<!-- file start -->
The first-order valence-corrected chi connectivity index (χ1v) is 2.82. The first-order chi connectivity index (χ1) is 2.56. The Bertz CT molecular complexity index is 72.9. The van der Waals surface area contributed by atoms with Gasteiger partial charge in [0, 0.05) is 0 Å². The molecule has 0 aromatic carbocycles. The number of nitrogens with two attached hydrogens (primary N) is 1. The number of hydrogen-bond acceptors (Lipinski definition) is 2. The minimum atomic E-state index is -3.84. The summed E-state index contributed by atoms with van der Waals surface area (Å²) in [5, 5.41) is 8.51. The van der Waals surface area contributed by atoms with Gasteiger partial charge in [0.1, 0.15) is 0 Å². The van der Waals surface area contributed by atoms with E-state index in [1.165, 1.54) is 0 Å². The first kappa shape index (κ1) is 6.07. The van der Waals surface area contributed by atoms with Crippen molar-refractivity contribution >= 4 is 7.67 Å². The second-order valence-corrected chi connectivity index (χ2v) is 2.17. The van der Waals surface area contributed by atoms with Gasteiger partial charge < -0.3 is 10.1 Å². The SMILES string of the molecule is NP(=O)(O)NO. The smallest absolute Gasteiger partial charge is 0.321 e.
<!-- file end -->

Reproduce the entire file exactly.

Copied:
The first-order valence-corrected chi connectivity index (χ1v) is 2.82. The first-order chi connectivity index (χ1) is 2.56. The Bertz CT molecular complexity index is 72.9. The van der Waals surface area contributed by atoms with Gasteiger partial charge in [0, 0.05) is 0 Å². The molecule has 0 aromatic carbocycles. The number of nitrogens with two attached hydrogens (primary N) is 1. The number of hydrogen-bond acceptors (Lipinski definition) is 2. The minimum atomic E-state index is -3.84. The summed E-state index contributed by atoms with van der Waals surface area (Å²) in [5, 5.41) is 8.51. The van der Waals surface area contributed by atoms with Gasteiger partial charge in [0.1, 0.15) is 0 Å². The van der Waals surface area contributed by atoms with E-state index in [1.165, 1.54) is 0 Å². The first kappa shape index (κ1) is 6.07. The van der Waals surface area contributed by atoms with Crippen molar-refractivity contribution >= 4 is 7.67 Å². The second-order valence-corrected chi connectivity index (χ2v) is 2.17. The van der Waals surface area contributed by atoms with Gasteiger partial charge < -0.3 is 10.1 Å². The SMILES string of the molecule is NP(=O)(O)NO. The smallest absolute Gasteiger partial charge is 0.321 e.